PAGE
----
Wednesday, July 30, 2014

Transformed by the Renewing of Your Minds

As much as pragmatic Americans might wish it to be otherwise, the Bible is not an answer-book.  It includes advice, and laws, and rules, but a lot of it consists of puzzling prophecy, ancient history, obscure parables and apparently abstract theology.  What are we supposed to get from that?  We ask for an answer key, and God gives us poetry.  Can’t we just skip the story and get to the moral? 
No we can’t.  
God gave us the Bible to guide us, but also – more fundamentally – to form us.  By studying the Bible, hearing it, reading it, learning from it, we are being remade.
One of the ways the Bible remakes us is by giving us clues about God’s character and work.  Parables aren’t moralistic tales.  They’re allegories of God’s work in the world, the mysteries of His kingdom.  By learning the parables, we learn to anticipate God’s next move. 
We anticipate that when wheat is sown, weeds will be sown as well.  We anticipate that we’ll have to wait for harvest for everything to be sorted out.  We learn that the tree that counts doesn’t even look like a tree, but more like a bush, or a cross.  We learn that God’s kingdom moves ahead through agents that we recoil from – prostitutes, tax-gatherers, sinners – as God sanctifies the world using the unclean.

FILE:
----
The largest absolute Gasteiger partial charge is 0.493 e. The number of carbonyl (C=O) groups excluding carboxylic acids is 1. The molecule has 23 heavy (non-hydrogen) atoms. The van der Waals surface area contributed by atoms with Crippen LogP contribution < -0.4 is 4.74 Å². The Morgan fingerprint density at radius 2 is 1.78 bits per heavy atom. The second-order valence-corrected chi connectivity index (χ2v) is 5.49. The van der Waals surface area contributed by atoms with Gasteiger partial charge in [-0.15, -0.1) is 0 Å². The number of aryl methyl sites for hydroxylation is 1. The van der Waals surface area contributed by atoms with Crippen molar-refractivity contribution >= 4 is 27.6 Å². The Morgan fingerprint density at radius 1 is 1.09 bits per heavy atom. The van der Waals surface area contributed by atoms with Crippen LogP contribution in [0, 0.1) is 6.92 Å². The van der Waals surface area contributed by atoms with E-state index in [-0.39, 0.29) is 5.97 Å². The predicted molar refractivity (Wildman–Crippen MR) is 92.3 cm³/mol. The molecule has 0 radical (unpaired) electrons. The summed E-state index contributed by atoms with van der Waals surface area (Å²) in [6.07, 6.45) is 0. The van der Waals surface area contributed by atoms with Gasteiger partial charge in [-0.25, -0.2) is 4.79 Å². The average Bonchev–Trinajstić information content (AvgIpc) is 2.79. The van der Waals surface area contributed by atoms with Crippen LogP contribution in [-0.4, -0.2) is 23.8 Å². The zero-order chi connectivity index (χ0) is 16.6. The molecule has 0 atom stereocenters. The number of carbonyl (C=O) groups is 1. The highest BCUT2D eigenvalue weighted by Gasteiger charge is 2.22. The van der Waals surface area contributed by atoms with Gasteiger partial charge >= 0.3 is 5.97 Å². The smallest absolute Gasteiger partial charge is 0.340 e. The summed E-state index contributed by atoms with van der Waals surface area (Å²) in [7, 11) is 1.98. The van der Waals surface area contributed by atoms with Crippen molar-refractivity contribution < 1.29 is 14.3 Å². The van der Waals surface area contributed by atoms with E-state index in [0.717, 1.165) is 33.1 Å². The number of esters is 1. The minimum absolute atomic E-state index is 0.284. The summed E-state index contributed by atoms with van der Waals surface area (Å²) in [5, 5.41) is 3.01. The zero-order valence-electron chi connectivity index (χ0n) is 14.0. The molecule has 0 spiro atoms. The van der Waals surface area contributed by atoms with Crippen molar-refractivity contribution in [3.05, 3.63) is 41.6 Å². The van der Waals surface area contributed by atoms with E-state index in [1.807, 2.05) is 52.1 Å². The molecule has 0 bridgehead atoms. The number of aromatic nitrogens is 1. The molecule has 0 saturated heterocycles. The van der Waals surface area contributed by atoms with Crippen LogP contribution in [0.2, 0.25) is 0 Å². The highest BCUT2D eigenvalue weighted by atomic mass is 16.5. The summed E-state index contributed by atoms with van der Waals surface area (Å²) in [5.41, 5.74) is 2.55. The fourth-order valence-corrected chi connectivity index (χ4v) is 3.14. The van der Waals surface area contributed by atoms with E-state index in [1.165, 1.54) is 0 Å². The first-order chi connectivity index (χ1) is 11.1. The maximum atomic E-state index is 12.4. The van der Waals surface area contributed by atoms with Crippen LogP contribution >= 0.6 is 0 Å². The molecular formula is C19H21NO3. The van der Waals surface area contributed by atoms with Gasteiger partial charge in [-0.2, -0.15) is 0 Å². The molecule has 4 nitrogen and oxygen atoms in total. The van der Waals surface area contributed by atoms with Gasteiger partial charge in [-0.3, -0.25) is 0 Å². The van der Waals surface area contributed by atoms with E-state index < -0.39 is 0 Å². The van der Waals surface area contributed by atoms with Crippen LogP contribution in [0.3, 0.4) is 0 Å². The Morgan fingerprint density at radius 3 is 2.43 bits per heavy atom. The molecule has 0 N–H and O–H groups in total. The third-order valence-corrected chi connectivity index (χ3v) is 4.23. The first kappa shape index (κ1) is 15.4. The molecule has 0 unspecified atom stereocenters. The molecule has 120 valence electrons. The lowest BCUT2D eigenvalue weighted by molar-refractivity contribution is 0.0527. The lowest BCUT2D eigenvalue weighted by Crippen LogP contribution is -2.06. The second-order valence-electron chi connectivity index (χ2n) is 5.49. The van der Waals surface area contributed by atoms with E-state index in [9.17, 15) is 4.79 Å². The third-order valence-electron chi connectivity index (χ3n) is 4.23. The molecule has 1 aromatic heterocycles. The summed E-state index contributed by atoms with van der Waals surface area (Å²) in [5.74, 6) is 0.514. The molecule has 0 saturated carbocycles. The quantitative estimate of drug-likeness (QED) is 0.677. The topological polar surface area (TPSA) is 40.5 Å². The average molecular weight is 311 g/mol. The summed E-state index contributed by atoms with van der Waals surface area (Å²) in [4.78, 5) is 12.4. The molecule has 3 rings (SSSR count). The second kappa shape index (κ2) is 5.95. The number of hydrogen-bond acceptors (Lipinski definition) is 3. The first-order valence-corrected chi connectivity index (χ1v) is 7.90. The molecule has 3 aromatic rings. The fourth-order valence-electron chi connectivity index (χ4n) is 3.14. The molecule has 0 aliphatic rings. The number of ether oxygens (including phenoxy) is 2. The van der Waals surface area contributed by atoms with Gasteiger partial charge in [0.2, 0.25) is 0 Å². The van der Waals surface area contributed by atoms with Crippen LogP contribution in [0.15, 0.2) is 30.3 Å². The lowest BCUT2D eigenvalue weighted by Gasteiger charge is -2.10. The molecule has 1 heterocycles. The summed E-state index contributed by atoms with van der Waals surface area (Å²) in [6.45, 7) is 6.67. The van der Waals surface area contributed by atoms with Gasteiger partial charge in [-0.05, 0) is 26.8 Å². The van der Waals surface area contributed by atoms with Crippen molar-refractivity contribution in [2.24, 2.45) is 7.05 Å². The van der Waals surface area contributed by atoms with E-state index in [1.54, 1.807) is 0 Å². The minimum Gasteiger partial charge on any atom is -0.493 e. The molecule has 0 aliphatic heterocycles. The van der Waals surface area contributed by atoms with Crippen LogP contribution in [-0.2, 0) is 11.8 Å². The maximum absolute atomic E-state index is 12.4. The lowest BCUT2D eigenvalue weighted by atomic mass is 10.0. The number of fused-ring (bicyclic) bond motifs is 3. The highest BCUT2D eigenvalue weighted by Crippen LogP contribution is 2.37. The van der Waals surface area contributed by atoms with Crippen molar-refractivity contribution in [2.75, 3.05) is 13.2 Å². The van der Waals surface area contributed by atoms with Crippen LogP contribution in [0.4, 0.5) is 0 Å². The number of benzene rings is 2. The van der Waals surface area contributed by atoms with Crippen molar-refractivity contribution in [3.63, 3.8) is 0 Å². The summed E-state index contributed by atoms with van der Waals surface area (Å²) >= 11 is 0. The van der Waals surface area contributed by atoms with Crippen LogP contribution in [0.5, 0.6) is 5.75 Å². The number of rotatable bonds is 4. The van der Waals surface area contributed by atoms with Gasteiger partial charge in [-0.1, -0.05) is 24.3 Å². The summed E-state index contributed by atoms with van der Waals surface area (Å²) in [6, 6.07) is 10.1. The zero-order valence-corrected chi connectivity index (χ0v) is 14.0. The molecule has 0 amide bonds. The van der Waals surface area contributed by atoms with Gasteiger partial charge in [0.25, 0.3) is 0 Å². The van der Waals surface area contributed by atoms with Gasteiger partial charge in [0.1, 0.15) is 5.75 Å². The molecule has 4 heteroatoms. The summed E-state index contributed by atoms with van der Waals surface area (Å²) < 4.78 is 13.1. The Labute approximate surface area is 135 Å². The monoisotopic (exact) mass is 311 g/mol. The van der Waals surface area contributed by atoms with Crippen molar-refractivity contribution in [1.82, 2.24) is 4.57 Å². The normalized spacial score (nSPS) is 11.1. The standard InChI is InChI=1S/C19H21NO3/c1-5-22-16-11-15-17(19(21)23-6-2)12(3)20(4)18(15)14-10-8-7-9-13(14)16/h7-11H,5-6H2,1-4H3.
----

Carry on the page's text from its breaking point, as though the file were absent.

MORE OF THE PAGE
But by learning the parables, living in the parables, and living out the parables, we come to know the ways of God.  God is the choreographer and lead partner of our history and of our lives, and by learning the rhythm of the parables, we learn to keep in step with our dance partner.

- Peter Leithart

Tuesday, July 29, 2014

A Japanese Bach Collegium? But Why?

"The God in whose service Bach labored and the God I worship today are one and the same. In the sight of the God of Abraham, I believe that the two hundred years separating the time of Bach from my own day can be of little account. This conviction has brought the great composer very much closer to me. We are fellows in faith, and equally foreign in our parentage to the people of Israel, God’s people of Biblical times. Who can be said to approach more nearly the spirit of Bach: a European who does not attend church and carries his Christian cultural heritage mostly on the subconscious level, or an Asian who is active in his faith although the influence of Christianity on his national culture is small?”

- Masaaki Suzuki, 

on the strangeness of his life's labors to establish a Japanese Bach Collegium